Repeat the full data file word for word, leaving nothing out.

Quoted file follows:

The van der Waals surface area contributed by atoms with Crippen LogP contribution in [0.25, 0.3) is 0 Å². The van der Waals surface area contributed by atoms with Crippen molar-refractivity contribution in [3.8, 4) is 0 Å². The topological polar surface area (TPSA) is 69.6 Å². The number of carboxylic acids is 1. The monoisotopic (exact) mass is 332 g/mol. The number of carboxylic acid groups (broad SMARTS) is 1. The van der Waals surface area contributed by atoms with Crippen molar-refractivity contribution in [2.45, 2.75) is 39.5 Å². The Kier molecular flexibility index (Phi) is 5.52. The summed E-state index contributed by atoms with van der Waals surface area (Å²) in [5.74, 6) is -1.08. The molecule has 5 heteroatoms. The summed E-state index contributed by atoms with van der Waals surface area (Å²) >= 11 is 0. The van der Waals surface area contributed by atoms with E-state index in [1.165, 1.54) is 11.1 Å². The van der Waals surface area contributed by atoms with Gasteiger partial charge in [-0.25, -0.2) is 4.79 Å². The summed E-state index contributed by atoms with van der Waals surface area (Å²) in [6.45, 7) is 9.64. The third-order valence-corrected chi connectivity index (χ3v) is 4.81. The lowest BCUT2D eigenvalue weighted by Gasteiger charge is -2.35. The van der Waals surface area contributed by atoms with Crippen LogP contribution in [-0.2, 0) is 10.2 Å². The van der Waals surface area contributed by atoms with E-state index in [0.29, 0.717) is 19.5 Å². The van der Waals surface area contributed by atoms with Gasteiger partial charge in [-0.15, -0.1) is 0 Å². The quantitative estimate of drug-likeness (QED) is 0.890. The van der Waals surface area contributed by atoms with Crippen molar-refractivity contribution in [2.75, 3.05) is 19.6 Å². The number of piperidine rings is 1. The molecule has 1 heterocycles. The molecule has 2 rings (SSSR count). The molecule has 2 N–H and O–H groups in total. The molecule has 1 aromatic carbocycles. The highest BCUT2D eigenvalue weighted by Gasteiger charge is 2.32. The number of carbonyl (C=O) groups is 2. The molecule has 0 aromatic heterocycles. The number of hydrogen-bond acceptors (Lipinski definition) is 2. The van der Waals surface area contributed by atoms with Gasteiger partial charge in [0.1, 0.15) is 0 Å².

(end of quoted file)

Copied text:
The van der Waals surface area contributed by atoms with Crippen LogP contribution in [0.25, 0.3) is 0 Å². The van der Waals surface area contributed by atoms with Crippen molar-refractivity contribution in [3.8, 4) is 0 Å². The topological polar surface area (TPSA) is 69.6 Å². The number of carboxylic acids is 1. The monoisotopic (exact) mass is 332 g/mol. The number of carboxylic acid groups (broad SMARTS) is 1. The van der Waals surface area contributed by atoms with Crippen molar-refractivity contribution in [2.45, 2.75) is 39.5 Å². The Kier molecular flexibility index (Phi) is 5.52. The summed E-state index contributed by atoms with van der Waals surface area (Å²) in [5.74, 6) is -1.08. The molecule has 5 heteroatoms. The summed E-state index contributed by atoms with van der Waals surface area (Å²) >= 11 is 0. The van der Waals surface area contributed by atoms with E-state index in [1.165, 1.54) is 11.1 Å². The van der Waals surface area contributed by atoms with Gasteiger partial charge in [-0.25, -0.2) is 4.79 Å². The summed E-state index contributed by atoms with van der Waals surface area (Å²) in [6.45, 7) is 9.64. The third-order valence-corrected chi connectivity index (χ3v) is 4.81. The lowest BCUT2D eigenvalue weighted by Gasteiger charge is -2.35. The van der Waals surface area contributed by atoms with Crippen LogP contribution in [-0.2, 0) is 10.2 Å². The van der Waals surface area contributed by atoms with E-state index in [0.29, 0.717) is 19.5 Å². The van der Waals surface area contributed by atoms with Gasteiger partial charge in [-0.15, -0.1) is 0 Å². The quantitative estimate of drug-likeness (QED) is 0.890. The van der Waals surface area contributed by atoms with Crippen molar-refractivity contribution in [2.75, 3.05) is 19.6 Å². The number of piperidine rings is 1. The molecule has 1 heterocycles. The molecule has 2 rings (SSSR count). The molecule has 2 N–H and O–H groups in total. The molecule has 1 aromatic carbocycles. The highest BCUT2D eigenvalue weighted by Gasteiger charge is 2.32. The number of carbonyl (C=O) groups is 2. The molecule has 0 aromatic heterocycles. The number of hydrogen-bond acceptors (Lipinski definition) is 2. The van der Waals surface area contributed by atoms with Gasteiger partial charge in [0.1, 0.15) is 0 Å².